A special election in Utah, a prescription drug initiative in Ohio, and more.

In case you haven’t heard, Virginia is electing a new governor today. But that high-profile, very tight race isn’t the only critical, or even interesting, vote drawing people to the polls.

A ballot initiative could test a new way of holding down prescription drug costs. Special elections could help switch party control of state legislatures. And the results could give some important clues about where things stand going into 2018.

Here’s a last-minute guide to a few lesser-known ballot initiatives and state and local elections across the country that don’t involve Ralph Northam or Ed Gillespie but are still worth watching.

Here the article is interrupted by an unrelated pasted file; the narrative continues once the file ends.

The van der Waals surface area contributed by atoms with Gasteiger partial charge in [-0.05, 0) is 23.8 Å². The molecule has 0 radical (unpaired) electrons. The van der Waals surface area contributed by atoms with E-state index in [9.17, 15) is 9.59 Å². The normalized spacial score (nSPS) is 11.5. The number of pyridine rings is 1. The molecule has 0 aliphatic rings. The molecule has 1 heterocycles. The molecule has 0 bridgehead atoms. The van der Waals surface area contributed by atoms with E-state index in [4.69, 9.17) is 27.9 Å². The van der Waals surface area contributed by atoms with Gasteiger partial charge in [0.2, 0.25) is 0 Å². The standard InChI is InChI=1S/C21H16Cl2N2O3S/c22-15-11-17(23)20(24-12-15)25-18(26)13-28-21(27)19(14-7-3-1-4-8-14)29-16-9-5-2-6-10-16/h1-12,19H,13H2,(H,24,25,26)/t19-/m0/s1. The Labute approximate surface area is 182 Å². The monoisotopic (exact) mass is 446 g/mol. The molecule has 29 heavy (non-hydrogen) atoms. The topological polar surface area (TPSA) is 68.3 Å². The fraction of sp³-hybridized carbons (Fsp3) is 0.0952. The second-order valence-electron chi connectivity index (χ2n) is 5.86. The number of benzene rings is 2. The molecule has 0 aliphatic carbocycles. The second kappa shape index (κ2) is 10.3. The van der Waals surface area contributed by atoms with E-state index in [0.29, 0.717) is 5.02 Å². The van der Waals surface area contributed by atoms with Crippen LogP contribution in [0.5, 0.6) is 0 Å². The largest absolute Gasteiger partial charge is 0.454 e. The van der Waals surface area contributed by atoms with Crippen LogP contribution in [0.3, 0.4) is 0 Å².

Ohio is mulling a ballot measure on prescription drug prices

In Ohio, Issue 2, a ballot initiative, would require the state to pay no more for prescription drugs than the federal Department of Veteran’s Affairs, which typically gets discounted drugs. It will affect the approximately 4 million Ohioans who receive Medicaid or some other state-funded insurance.

Proponents of the measure — which includes Sen. Bernie Sanders (I-VT) — say it’s a rejection of rising prescription drug costs and it will save Ohioans $400 million if approved.

Opponents, on the other hand, say the law would be difficult, if not impossible, to enforce because the state already negotiates lower drug prices with pharmaceutical companies and it can’t compare costs with the VA because negotiations are confidential. They also say the cost-savings estimates are overblown, or could potentially raise prices on people who have private insurance to offset the Medicaid losses. (The state budget office also couldn’t say for sure the measure would save money.)